Don’t even think about scratching your initials in Bar Bar Black Sheep’s maple bar.
When I heard that a new spot called Bar Bar Black Sheep was opening last Saturday in Wicker Park, I knew there had to be some behind-the-scenes drama brewing. I’d been following the progress of another concept from one of our 50 Most Beautiful Chicagoans, Michael Simon, the former sommelier and general manager at Graham Elliot. Simon and his business partner, the chef James Toland (Lockwood), are set to unveil their West Town restaurant The Black Sheep in June, and, judging from the Facebook photos of the matching sheep tattoos the guys just had inked on their forearms, they’re committed to the name.
My friends Robert and James joined me at Bar Bar Black Sheep around 6 p.m. last night for a few afterwork drinks and bites. With its small but thoughtful beer list (I tried North Coast’s Le Merle, $8) and kids’ options on the food menu, BBBS makes for a bright, comfortable neighborhood place that seems more geared toward low-key conversation than some of the hipster joints down the street. A series of large charcoal drawings by the Chicago artist Mary Livoni serves as the only décor for now, but it’s enough in a smallish room that would be packed to the gills with 60 drinkers.
Just an observation: Note the relative font size of the “Bar Bar” part.
“We were wall-to-wall on Saturday,” said the bartender and manager, James Cosentino, of the bar’s opening night. He poured me a crisp glass of Pinot Grigio (Palmina from Santa Barbara, $7) and went on to say that an unpretentious vibe is priority number 1 for BBBS’s owner, David Stearns, a developer who’s been acquiring and renting buildings in Wicker Park for 27 years.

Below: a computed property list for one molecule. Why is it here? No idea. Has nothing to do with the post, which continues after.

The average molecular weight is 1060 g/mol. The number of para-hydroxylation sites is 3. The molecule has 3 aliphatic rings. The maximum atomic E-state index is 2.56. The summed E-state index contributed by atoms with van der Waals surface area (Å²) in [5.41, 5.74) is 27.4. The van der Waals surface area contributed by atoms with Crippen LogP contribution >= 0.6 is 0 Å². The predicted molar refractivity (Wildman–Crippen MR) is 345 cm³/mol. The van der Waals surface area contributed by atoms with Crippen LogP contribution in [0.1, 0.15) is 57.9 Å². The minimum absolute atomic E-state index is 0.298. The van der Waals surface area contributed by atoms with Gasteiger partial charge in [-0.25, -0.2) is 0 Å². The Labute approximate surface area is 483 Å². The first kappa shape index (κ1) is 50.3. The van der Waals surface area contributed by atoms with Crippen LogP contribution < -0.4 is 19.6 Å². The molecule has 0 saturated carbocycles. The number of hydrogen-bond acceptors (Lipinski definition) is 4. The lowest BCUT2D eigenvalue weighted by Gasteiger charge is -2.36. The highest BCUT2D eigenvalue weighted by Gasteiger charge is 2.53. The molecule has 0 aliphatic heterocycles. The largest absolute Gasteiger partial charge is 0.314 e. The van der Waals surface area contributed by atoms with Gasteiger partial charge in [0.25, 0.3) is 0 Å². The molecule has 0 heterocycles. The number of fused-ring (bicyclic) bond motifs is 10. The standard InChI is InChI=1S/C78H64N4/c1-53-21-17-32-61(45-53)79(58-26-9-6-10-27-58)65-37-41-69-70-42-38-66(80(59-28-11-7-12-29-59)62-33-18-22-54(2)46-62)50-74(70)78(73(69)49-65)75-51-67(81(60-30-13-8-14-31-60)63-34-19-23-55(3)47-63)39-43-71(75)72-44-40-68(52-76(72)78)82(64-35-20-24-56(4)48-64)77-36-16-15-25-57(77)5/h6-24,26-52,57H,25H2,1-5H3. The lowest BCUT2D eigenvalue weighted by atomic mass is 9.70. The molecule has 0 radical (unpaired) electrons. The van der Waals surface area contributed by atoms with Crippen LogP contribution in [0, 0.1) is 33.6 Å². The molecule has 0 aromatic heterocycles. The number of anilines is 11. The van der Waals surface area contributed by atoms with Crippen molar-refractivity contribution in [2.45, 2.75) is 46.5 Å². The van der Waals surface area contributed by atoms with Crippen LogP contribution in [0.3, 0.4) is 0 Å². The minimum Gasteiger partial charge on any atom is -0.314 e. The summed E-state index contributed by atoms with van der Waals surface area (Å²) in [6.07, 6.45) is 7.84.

We tried barbecue-flavored wings ($9) and a turkey burger with grilled vegetables ($8), and we ran our hands over BBBS’s true centerpiece, the beautiful burled-maple bar—which, incidentally, is too pretty to keep company with the flimsy-by-comparison shelves and dated-looking mirror behind it. “It was made by a craftsman in Indiana,” Cosentino said when he caught us admiring the wood. “I’m in charge of protecting it, and I might hang a vintage machete on the wall to use on the first person who tries to carve their name.”
Inside the bar
Later, when Stearns showed up, I asked if he had received any pushback from The Black Sheep guys over the name. “Yeah, I sat down with them,” he said. “It was an entertaining meeting. I guess they do see themselves as black sheep.” So who got the last word? “I first came up with the Black Sheep name in October of 2009, but we made a suitable change [adding the prefix ‘Bar, Bar’] to appease them,” Stearns said. “I wish them the best.”
This morning, I e-mailed Simon for his take.
“Yes, David Stearns contacted us after he discovered he couldn’t register his corporation as ‘Black Sheep’ because we’d already registered as ‘The Black Sheep.’ It appears they’re set with a very casual gastropub vibe, and The Black Sheep is a contemporary fine-dining restaurant serving progressive American cuisine. I can throw out all the buzzwords I’d like, but let me be explicit that the two establishments are completely different animals—pun very much intended.”
Sounds like the matter is settled, so long as no one tries to take his sheep show on the road. A full herd of owners—from The Black Sheep in Philadelphia, to the Black Sheep Restaurant & Lounge in Cincinnati, to The Black Sheep in New York, to Black Sheep Lodge in Austin, to Black Sheep Restaurant at The Kendall Hotel in Cambridge, plus others from Barcelona to Brooklyn—would all surely baa-baa-bleat their displeasure.
Photography: James AtkinsEdit Module